I also like the fact that the site emphasizes its products as much as its opportunity and allows visitors to browse what is on offer. This is an indication that the company cares about its products and isn’t just focusing on the opportunity.
The company also has relatively humble beginnings compared to most MLMs, which may be why the products are more practical and reasonably priced than other companies. It is also a relatively small MLM, meaning that the competition for selling isn’t as strong as others. This is also in contrast to many of the MLMs I review that are started by serial company starters, hopping from opportunity to the next, leaving a trail of broken dreams and wallets in their wake.
As MLMs go, Clever Container really is a bit unusual. It does have an emphasis on selling products and on recruiting others, but the emphasis on recruiting others is much lower than normal.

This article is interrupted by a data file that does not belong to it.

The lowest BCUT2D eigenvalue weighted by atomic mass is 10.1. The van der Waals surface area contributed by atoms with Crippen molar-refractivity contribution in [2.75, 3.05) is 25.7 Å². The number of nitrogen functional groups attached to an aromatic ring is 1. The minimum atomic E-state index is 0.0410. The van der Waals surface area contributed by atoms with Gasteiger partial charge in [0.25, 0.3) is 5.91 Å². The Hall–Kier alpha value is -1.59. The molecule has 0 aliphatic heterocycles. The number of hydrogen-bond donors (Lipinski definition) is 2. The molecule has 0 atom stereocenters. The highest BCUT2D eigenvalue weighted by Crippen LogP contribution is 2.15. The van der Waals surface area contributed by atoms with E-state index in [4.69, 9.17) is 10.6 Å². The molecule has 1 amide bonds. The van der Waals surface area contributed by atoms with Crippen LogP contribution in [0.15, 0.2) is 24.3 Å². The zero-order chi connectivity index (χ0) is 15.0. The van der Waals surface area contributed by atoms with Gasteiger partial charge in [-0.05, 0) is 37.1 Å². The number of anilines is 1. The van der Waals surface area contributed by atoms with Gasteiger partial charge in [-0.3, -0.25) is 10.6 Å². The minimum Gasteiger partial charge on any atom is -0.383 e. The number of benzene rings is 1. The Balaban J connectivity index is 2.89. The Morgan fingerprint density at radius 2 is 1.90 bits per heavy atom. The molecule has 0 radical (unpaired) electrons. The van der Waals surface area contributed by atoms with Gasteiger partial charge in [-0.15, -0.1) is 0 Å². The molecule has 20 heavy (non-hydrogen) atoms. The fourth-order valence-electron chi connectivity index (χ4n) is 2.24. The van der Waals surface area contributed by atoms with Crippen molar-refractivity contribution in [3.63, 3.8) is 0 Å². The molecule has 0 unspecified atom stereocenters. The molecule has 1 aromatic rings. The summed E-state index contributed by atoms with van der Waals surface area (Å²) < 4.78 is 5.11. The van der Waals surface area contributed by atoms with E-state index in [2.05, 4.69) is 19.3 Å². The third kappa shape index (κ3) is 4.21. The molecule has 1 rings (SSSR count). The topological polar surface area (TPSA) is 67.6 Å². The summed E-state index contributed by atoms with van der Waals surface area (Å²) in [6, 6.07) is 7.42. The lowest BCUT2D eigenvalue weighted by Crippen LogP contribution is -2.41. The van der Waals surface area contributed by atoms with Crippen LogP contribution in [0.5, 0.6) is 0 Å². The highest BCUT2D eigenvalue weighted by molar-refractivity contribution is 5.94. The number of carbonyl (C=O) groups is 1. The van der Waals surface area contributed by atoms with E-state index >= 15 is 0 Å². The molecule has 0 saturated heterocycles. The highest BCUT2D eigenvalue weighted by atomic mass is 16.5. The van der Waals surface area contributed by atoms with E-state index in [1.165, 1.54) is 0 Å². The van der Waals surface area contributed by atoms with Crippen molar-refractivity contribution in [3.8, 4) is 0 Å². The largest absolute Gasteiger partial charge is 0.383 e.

In fact, the company lists five key ways to earn and of these only two are related to recruiting other consultants. This is actually highly unusual. I’ve reviewed many MLMs with ten or more different ‘ways’ to earn and only one of those related to actually selling products. The three approaches for selling products are listed below:
There are some interesting things about this.
To start off with, the fact that commission permanently increases once you hit a sales volume is unusual. Most companies would only do this as long as you kept a sales volume at a certain amount. This is a positive!
While the plan is relatively simple for people that just want to sell products, the company still has a strong emphasis on the MLM aspect. And, as always, that is where the commission structure starts to get more complicated.